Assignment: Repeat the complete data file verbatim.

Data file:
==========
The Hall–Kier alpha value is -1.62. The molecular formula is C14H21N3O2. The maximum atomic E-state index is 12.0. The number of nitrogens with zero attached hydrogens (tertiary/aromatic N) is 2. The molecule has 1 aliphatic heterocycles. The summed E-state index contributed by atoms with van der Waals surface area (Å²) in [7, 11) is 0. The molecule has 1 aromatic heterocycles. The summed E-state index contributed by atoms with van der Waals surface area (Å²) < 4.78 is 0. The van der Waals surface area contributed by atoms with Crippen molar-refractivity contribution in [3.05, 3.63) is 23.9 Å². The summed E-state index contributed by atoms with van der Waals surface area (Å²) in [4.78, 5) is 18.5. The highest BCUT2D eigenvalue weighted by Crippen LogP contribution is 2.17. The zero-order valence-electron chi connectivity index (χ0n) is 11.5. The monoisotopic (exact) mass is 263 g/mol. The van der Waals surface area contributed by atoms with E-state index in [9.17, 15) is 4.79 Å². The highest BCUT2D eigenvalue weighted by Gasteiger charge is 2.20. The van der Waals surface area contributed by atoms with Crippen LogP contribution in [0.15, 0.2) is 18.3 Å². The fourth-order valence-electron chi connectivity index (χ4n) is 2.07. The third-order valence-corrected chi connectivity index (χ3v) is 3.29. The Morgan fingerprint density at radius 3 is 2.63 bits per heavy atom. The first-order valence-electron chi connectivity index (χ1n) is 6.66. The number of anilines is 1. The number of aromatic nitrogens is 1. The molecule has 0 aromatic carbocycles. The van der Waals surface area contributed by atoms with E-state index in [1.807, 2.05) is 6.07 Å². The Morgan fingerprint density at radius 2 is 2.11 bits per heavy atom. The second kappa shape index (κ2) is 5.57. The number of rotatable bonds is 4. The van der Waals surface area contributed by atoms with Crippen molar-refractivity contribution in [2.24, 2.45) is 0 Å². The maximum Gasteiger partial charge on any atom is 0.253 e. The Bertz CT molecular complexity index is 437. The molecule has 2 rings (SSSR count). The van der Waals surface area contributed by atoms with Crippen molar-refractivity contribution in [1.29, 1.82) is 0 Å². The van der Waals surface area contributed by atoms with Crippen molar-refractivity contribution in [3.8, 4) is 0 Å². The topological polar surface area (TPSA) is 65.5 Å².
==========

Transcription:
The Hall–Kier alpha value is -1.62. The molecular formula is C14H21N3O2. The maximum atomic E-state index is 12.0. The number of nitrogens with zero attached hydrogens (tertiary/aromatic N) is 2. The molecule has 1 aliphatic heterocycles. The summed E-state index contributed by atoms with van der Waals surface area (Å²) in [7, 11) is 0. The molecule has 1 aromatic heterocycles. The summed E-state index contributed by atoms with van der Waals surface area (Å²) < 4.78 is 0. The van der Waals surface area contributed by atoms with Crippen molar-refractivity contribution in [3.05, 3.63) is 23.9 Å². The summed E-state index contributed by atoms with van der Waals surface area (Å²) in [4.78, 5) is 18.5. The highest BCUT2D eigenvalue weighted by Crippen LogP contribution is 2.17. The zero-order valence-electron chi connectivity index (χ0n) is 11.5. The monoisotopic (exact) mass is 263 g/mol. The van der Waals surface area contributed by atoms with E-state index in [9.17, 15) is 4.79 Å². The highest BCUT2D eigenvalue weighted by Gasteiger charge is 2.20. The van der Waals surface area contributed by atoms with Crippen LogP contribution in [0.15, 0.2) is 18.3 Å². The fourth-order valence-electron chi connectivity index (χ4n) is 2.07. The third-order valence-corrected chi connectivity index (χ3v) is 3.29. The Morgan fingerprint density at radius 3 is 2.63 bits per heavy atom. The first-order valence-electron chi connectivity index (χ1n) is 6.66. The number of anilines is 1. The number of aromatic nitrogens is 1. The molecule has 0 aromatic carbocycles. The van der Waals surface area contributed by atoms with E-state index in [1.807, 2.05) is 6.07 Å². The Morgan fingerprint density at radius 2 is 2.11 bits per heavy atom. The second kappa shape index (κ2) is 5.57. The number of rotatable bonds is 4. The van der Waals surface area contributed by atoms with Crippen molar-refractivity contribution in [2.24, 2.45) is 0 Å². The maximum Gasteiger partial charge on any atom is 0.253 e. The Bertz CT molecular complexity index is 437. The molecule has 2 rings (SSSR count). The van der Waals surface area contributed by atoms with Crippen molar-refractivity contribution in [1.29, 1.82) is 0 Å². The van der Waals surface area contributed by atoms with Crippen molar-refractivity contribution in [3.8, 4) is 0 Å². The topological polar surface area (TPSA) is 65.5 Å².